We will later have occasion to question the metaphor of “balance” to characterize the relations between security and other values, such as liberty. For one thing, increased security does not necessarily imply a trade-off in terms of a significant reduction in freedom or privacy; it might simply involve greater expenditure of resources on security without any lessening of legal and ethical constraints on the powers of security agencies. For another thing, where trade-offs do actually occur the metaphor can mask them by misleadingly implying that the rectification of an imbalance was a costless process, as though the resulting liberty were not significantly impaired. But it is more relevant at this juncture to note some of the ways in which the ramping up of security has impinged on these other values. We confine ourselves here to cases involving the use of digital technologies.

There has, first of all, been a growth in the use of surveillance technologies. This is no doubt partly a function of the increased availability and greatly enhanced power of these technologies. After all, they are being used in a wide variety of settings for reasons other than security, such as in the workplace.5 However, security concerns have been a key driver. The uses of these technologies have included the proliferation of closed-circuit television (CCTV) and other visual surveillance devices, along with their greater centralization. Increased use has been made of wiretapping and other measures designed to access communications between people. The use of X-ray-type devices to scan persons and their possessions has also greatly expanded.

Secondly, increasing use has been made of data gathering and data mining activities. Vast numbers of public – and not so public – documents that once needed to be sought on an as-needed basis, often with some effort, have now been digitalized and their data centralized in huge databases where they are available for access or purchase (by commercial, private and government organizations). Such data have enabled the construction of identity narratives for the purpose of investigation or profiling.

Thirdly, data mining has enabled the development of profiles for various purposes, including the investigation (and even perpetration) of crime and terrorism. Although profiling (especially where race was implicated) came under heavy criticism during the latter years of the twentieth century it made a powerful comeback after the events of 9/11. Aspects of this issue pose serious challenges for liberal democratic values.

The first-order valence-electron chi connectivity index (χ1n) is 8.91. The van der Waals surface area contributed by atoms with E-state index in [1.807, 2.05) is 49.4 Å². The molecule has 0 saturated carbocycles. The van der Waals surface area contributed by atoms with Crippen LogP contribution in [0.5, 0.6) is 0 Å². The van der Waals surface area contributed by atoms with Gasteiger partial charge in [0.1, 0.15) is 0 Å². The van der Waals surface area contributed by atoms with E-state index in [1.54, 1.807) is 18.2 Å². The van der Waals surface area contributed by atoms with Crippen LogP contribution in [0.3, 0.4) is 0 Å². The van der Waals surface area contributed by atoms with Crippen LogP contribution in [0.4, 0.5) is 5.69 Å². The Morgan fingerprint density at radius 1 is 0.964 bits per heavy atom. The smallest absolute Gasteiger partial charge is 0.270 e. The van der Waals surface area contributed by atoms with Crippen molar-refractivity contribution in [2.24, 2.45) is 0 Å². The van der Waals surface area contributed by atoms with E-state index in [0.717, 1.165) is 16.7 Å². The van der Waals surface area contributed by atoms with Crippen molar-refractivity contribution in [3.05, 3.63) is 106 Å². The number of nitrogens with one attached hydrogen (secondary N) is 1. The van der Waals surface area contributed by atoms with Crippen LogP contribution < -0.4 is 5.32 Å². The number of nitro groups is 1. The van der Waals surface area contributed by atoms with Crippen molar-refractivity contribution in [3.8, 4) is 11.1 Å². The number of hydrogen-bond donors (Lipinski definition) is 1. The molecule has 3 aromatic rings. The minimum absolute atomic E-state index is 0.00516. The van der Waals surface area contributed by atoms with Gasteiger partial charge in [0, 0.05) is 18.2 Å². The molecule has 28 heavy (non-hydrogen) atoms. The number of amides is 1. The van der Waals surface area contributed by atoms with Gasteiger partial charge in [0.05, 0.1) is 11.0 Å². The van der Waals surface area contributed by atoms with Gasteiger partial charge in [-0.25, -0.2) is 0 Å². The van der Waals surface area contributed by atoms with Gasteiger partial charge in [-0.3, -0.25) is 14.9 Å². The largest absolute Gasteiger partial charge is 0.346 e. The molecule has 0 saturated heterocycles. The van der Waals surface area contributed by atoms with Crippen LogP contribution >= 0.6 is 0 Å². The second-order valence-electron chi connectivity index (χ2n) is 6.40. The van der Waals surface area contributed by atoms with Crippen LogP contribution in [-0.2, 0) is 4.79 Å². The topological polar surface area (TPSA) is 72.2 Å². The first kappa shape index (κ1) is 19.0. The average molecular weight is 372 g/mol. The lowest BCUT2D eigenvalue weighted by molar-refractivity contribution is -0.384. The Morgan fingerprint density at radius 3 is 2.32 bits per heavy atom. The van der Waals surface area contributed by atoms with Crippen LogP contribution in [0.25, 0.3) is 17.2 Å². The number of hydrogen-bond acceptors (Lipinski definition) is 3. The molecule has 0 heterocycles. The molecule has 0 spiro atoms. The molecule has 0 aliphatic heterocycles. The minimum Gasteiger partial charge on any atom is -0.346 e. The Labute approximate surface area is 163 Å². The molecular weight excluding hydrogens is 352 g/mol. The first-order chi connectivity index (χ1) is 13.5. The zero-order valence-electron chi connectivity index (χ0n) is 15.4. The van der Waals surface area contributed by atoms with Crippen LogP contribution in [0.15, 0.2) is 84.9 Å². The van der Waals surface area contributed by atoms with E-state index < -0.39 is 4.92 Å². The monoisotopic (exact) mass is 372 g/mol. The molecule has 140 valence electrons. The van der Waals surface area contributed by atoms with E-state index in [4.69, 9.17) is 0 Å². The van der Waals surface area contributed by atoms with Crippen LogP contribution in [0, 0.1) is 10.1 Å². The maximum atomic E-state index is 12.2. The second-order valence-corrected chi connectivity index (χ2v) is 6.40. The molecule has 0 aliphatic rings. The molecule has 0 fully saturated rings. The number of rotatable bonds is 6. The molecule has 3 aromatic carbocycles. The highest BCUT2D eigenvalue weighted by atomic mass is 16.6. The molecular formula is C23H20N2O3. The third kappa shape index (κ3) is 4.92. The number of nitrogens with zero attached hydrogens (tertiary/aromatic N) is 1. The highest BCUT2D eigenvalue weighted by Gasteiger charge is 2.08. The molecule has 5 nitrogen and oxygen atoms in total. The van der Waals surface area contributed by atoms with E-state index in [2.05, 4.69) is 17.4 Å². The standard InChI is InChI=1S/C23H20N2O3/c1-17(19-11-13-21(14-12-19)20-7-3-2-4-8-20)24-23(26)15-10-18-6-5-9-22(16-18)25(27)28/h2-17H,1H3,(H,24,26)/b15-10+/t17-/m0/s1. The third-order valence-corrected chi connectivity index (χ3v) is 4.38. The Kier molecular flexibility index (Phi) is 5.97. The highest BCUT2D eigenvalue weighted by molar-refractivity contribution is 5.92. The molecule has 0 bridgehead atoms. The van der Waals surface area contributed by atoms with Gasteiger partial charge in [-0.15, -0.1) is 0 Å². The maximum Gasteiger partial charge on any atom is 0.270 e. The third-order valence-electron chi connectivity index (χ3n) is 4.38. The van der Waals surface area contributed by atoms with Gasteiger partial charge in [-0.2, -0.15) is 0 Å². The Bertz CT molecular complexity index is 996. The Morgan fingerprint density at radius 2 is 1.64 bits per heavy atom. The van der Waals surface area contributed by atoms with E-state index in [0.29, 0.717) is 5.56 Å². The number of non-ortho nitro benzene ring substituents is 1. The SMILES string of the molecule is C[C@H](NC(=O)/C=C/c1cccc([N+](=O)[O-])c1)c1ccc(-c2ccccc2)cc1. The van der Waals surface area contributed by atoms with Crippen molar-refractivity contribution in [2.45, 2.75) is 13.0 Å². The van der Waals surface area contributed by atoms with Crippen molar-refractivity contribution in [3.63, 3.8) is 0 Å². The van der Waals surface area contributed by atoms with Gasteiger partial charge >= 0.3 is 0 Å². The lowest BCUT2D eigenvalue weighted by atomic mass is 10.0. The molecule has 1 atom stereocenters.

In this study we seek to outline the development of these technologies in order to identify the ethical, social and legal risks associated with them, to examine possible responses to those risks and to make some recommendations concerning best practice.

1 Henry Shue, Basic Rights: Subsistence, Affluence, and U.S. Foreign Policy, second ed. (Princeton, NJ: Princeton University Press, 1996), ch. 1.

2 There are numerous white papers, news articles, podcasts and webinars that suggest ways of doing this. See, for example, the webinar of Patrick Howard, Chief Information Security Officer, Nuclear Regulatory Commission, “Creating a Culture of Security – Top 10 Elements of an Information Security Program”, available at: www.govinfosecurity.com/webinarsDetails.php.

3 The point was made just as plausibly – though hardly more popularly – with respect to the Christmas Day 2009 bombing. See: http://i.cdn.turner.com/cnn/2010/images/01/07/summary.of.wh.review.pdf.

4 Here the term “imbalance” was often implicitly understood in terms of a trade-off.

5 See Seumas Miller and John Weckert, “Privacy, the Workplace and the Internet”, Journal of Business Ethics 28, no. 3 (2000): 255–65, and John Weckert (ed.), Electronic Monitoring in the Workplace: Controversies and Solutions (Hershey, PA: Idea Group Publishing, 2005).